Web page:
As more and more organizations seek to reap the potential rewards that innovation offers through the means of open innovation, they encounter frustrations that are very similar to those experienced when innovating internally. The narrative goes more or less like this: “We invited startups and had a fantastic event. Management even approved a few pilots to follow up on. Six months later, no real impact has been achieved”. Innovation theater is a term often attributed to internal events of creativity, ideation and workforce engagement that while do achieve a positive effect of employee engagement in the short term, leave a bitter aftertaste months later as no substantial business or operational outcome can be identified as a result.
We are now seeing this open innovation theater effect in organizations that tried opening up to the ecosystem with the best of intentions but a common attribute for all of these failed attempts is a lack of internal readiness for open innovation. Our observation is that such internal readiness is what sets apart organizations that were successful in generating open innovation related outcomes from those that failed in doing so and could never go beyond open innovation theater.
What is open innovation internal readiness?
Let’s take a hypothetical example and imagine a startup that developed a technology which allows a device which is the size of a few millimeters and doesn’t require a power source to report its position from anywhere in the world within a 20 meter radius. Now, this startup participates in an open innovation event of a large transport and logistics corporation, which identifies an opportunity to attach such a device to any of its millions of parcels and containers being transported worldwide and thus, have much better control and data collection over its activities. The startup in question consists of many talented people, however, these people probably do not have any background in transport or logistics. Moreover, chances are very high that no one in those startups has any former familiarity with the corporation and its internal workings.
These startups are constantly in a position of being on the outside looking in as they try to deal with an established corporation with all of its inherent resistance to innovation.
For open innovation there are certain specific scenarios we encounter frequently that cause any such opportunity to stop dead in its tracks. Here are some of the most common:
The day after the pilot – This involves focusing on the front end of the process and dedicating attention to the exposure stage, selection of most promising startups and a few weeks of attention until a pilot is created. Most corporations simply aren’t ready for this effort in terms of the required skill set and motivation for its employees to take on such challenging and risky endeavors.
Senior personnel lack of availability – Corporations are filled with very busy people. Startups on the other hand have a very limited runway for takeoff and every passing day brings them closer to the end of that runway. Startup related opportunities cannot afford to move in “corporate time”. This is just one of the many early signs that the opportunity is going in the wrong direction.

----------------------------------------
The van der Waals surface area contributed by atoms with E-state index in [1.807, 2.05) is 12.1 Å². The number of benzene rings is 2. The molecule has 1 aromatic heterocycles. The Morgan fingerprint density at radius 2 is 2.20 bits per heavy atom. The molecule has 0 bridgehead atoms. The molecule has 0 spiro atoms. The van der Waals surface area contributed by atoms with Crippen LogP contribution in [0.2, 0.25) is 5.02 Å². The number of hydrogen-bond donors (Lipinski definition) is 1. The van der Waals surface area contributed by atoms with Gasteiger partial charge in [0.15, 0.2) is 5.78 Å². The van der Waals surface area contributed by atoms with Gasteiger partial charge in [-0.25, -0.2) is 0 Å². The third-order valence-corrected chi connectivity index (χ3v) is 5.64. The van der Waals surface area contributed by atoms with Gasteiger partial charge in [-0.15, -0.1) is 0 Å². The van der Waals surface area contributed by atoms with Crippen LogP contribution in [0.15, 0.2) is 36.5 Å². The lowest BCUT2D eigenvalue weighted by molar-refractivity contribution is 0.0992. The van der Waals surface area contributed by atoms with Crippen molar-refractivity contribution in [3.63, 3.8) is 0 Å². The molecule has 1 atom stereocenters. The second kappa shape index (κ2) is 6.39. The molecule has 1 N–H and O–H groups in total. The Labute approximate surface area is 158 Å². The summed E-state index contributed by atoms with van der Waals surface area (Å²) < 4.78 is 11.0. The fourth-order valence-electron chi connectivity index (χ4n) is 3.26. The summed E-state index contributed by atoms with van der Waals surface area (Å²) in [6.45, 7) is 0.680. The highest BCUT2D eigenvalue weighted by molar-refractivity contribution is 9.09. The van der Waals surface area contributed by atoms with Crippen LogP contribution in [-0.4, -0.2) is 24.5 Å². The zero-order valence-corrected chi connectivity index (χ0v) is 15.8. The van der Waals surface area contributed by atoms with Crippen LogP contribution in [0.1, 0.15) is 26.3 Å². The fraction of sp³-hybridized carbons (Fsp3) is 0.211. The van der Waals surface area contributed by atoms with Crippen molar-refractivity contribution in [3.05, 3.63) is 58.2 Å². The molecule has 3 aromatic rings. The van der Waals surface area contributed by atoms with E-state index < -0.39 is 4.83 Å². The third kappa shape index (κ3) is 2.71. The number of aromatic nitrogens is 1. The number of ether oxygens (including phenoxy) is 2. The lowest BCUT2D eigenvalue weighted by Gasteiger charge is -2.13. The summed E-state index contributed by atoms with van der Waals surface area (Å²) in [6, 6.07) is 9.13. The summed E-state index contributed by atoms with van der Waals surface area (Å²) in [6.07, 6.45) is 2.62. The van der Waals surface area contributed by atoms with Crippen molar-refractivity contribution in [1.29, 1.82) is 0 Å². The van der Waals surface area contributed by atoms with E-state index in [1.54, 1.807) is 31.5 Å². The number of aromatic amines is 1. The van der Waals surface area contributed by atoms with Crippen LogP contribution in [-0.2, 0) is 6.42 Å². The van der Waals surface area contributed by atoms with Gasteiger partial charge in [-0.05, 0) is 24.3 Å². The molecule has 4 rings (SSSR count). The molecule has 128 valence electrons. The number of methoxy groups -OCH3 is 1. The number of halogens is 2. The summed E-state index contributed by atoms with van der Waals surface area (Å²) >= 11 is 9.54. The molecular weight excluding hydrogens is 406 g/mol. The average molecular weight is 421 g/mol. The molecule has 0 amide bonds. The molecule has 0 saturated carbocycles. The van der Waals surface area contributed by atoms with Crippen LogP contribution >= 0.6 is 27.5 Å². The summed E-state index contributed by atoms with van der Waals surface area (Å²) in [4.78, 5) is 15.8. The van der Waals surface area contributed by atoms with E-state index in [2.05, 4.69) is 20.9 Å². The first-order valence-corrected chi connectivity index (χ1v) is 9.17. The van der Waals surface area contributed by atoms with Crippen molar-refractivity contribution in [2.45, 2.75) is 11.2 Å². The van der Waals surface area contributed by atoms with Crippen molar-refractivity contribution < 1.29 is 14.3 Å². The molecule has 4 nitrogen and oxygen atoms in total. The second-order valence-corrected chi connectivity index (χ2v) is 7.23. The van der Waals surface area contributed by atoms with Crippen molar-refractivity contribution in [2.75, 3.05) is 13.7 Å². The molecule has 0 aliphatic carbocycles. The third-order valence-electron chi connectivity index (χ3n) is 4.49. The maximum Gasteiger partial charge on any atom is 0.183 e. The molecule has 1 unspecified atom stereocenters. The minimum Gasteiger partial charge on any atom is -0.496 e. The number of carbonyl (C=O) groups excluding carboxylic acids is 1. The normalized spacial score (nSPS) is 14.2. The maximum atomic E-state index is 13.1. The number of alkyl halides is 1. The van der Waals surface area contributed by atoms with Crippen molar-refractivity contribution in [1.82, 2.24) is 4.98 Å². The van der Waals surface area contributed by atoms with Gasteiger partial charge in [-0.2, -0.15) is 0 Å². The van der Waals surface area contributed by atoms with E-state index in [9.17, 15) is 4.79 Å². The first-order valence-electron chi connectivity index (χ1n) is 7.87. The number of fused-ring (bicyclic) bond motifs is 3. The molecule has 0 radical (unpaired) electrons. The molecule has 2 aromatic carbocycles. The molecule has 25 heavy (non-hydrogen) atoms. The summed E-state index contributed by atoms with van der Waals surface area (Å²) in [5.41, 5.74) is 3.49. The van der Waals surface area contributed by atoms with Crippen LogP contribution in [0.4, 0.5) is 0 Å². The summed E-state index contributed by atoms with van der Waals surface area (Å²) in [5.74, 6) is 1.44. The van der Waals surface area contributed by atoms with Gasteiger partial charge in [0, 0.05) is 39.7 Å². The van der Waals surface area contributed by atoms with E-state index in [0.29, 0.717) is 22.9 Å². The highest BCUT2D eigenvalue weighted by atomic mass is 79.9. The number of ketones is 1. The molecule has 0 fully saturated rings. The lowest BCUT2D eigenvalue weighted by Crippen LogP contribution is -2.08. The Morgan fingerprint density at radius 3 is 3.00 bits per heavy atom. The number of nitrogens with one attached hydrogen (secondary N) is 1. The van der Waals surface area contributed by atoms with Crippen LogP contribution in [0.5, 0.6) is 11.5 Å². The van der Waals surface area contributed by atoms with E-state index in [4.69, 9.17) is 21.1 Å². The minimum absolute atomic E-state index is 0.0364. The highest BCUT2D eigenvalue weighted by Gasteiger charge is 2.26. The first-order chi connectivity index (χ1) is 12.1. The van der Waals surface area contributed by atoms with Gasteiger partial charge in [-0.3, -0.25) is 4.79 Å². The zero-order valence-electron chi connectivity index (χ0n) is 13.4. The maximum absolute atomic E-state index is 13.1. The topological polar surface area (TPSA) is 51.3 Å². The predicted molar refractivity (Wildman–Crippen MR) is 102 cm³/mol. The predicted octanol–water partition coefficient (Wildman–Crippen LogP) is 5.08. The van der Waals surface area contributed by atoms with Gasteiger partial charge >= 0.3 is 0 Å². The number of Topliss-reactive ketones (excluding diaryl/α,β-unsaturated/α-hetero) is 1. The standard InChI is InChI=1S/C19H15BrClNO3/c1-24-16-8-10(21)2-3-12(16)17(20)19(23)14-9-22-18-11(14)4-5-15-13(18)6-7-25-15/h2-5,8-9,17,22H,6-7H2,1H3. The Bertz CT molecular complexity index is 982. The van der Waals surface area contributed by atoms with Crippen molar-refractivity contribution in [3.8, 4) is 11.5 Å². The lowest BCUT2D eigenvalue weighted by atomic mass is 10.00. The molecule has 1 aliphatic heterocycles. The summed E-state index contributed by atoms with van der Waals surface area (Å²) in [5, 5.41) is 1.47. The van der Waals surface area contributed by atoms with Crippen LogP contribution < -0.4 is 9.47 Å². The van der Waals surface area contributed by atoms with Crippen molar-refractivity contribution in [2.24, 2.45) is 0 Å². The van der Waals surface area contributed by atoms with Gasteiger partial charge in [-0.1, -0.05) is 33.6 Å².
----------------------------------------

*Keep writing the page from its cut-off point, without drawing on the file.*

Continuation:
Legal overload – The legal aspects of cooperating with established corporations usually involve thick “standard” contracts or lengthy NDAs (Non-Disclosure Agreements). This is not okay when dealing with startups that do not have the manpower nor the access to legal resources for such purposes.
Procurement setbacks – When a corporation decides to pay the startup for its time investment in the pilot (a common practice), it is not uncommon to see a lengthy procurement process that exhausts what is usually a very small and young company. This is simply how things are done in the corporate world. However, this practice is detrimental to open innovation efforts.
So what should corporations do in order to develop internal readiness for open innovation?
The answer consists of three aspects:
An orderly process – When a corporate employee identifies a startup that could become an opportunity within the context of this corporation then this becomes an innovation project that goes through a well-defined process with clear decision gates.
A supporting internal community – We tend to use the term ecosystem to describe the external environment of startups, corporations, academia and the relationships between them. For open innovation to thrive in an organization, it must have an internal innovation ecosystem as well.
Involvement of key executives – For open innovation to generate clear, valuable outcomes, every organization has certain key executives that must be involved in the innovation process. In order to get executives to make such a decision, there are very specific ways in which they must be involved in the process. This involvement has to generate maximum effect while requiring as little of their time and attention as possible.
In summary, open innovation has many similarities with internal innovation simply since internalizing a startup technology into a corporation and generating products and services based on that startup, is essentially like taking an internal idea through an innovation process.
The technology the idea is based on is simply based on a startup technology and the opporunity’s success depends on how well the organization handles its interactions with that startup on one hand and its internal ability to handle the opportunity on the other.
What about your organization? Are you internally ready for open innovation?